MISSOURI CITY, Texas -- If Obamacare had a cheerleading squad, Jennie Johnson could lead the team.
She just flat gushes about the new health insurance law, raving about the advantages of expanding medical care to the uninsured. Her bubbly personality boils over when she tells the history of health insurance initiatives proposed by presidents for the last century.
"I have been singing the praises of public health care before it even had a name," she says.
On the morning the Affordable Care Act insurance marketplaces opened, Johnson woke up early, fired up her computer and logged onto the government website the instant it was scheduled to go live.
"I wanted to be number one," Johnson said. "I wanted to be the very first person in there."
She didn't get very far. Like countless other Americans -- countless because the Obama Administration won't reveal the potentially embarassing statistics -- Johnson couldn't crack into the federal government's buggy health insurance website.
"I will not lie and say that I was not disappointed," Johnson said.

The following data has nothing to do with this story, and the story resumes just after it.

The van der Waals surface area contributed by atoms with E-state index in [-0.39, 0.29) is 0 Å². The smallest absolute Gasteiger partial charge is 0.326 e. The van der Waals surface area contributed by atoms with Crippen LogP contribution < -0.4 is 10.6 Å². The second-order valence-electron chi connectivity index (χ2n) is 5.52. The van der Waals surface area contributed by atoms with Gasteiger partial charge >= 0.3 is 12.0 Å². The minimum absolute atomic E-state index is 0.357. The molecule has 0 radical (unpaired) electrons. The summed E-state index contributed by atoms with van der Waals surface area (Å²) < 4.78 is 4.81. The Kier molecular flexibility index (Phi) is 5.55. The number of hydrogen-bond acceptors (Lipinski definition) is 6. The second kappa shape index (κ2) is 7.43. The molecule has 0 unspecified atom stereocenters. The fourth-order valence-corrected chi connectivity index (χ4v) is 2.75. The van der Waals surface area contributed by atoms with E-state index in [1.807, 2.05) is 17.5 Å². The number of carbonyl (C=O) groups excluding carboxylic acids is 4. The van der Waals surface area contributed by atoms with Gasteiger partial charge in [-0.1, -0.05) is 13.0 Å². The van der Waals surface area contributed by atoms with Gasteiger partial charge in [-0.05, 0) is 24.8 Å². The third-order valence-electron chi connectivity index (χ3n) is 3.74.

Johnson's a retired postal worker who now does consulting work out of her home, mostly writing grant proposals for non-profits. Nowadays, she regrets rejecting a chance to buy health insurance when she retired from the government payroll. After that, she shopped around for health insurance, but discovered even the cheapest policy cost more than an expensive car payment. So she went uninsured. Only later did she discover that was a bad decision, after she took a tumble off a bicycle, broke her arm and spent days trying to find treatment without insurance.
On the morning the website appeared, KHOU 11 News broadcast live from the office of her Missouri City home. Even though she couldn't get into the website, she remained an enthusiastic supporter of the new health care law. Three weeks later, we dropped by again to watch as she tried again.
"I have no intentions of giving up, because it's my health care and I want it," Johnson said. "So let's see if we can get this going on again."
Once again, she filled out the basic information requested by the website. Once again, she ended up with a notice that the site wasn't working.
This time, she decided to telephone in. An operator asked her a series of questions, taking her application by phone. But Johnson could only go through the first stage of the process, applying for approval that would certify she's eligible for coverage under the program.
In other words, she couldn't actually buy her insurance by phone. So Johnson decided to just wait until the website works.
"It's just a matter of being patient," Johnson said. "I've been patient all these years to get it to this point. So I can be patient to complete it."